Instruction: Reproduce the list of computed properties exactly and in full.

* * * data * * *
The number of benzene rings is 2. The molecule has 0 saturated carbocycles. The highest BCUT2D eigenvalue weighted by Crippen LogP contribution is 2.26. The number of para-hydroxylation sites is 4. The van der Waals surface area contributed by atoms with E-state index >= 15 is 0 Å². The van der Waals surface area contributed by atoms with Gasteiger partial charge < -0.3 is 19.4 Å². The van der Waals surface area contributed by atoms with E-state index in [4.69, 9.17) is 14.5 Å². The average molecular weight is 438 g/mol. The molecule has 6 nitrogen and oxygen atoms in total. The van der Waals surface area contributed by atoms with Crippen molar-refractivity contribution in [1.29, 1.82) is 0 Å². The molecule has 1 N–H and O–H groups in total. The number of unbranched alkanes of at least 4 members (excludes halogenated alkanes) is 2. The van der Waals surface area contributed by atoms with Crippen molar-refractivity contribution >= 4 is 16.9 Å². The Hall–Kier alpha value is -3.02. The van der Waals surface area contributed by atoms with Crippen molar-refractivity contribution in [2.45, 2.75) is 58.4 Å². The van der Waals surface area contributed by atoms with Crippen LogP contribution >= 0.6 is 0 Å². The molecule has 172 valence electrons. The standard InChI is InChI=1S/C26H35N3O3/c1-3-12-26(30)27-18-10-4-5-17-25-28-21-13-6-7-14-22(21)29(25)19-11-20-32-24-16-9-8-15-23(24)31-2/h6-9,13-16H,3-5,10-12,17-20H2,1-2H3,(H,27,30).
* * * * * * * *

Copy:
The number of benzene rings is 2. The molecule has 0 saturated carbocycles. The highest BCUT2D eigenvalue weighted by Crippen LogP contribution is 2.26. The number of para-hydroxylation sites is 4. The van der Waals surface area contributed by atoms with E-state index >= 15 is 0 Å². The van der Waals surface area contributed by atoms with Gasteiger partial charge < -0.3 is 19.4 Å². The van der Waals surface area contributed by atoms with E-state index in [4.69, 9.17) is 14.5 Å². The average molecular weight is 438 g/mol. The molecule has 6 nitrogen and oxygen atoms in total. The van der Waals surface area contributed by atoms with Crippen molar-refractivity contribution in [1.29, 1.82) is 0 Å². The molecule has 1 N–H and O–H groups in total. The number of unbranched alkanes of at least 4 members (excludes halogenated alkanes) is 2. The van der Waals surface area contributed by atoms with Crippen molar-refractivity contribution >= 4 is 16.9 Å². The Hall–Kier alpha value is -3.02. The van der Waals surface area contributed by atoms with Crippen molar-refractivity contribution in [2.45, 2.75) is 58.4 Å². The van der Waals surface area contributed by atoms with Crippen LogP contribution >= 0.6 is 0 Å². The molecule has 172 valence electrons. The standard InChI is InChI=1S/C26H35N3O3/c1-3-12-26(30)27-18-10-4-5-17-25-28-21-13-6-7-14-22(21)29(25)19-11-20-32-24-16-9-8-15-23(24)31-2/h6-9,13-16H,3-5,10-12,17-20H2,1-2H3,(H,27,30).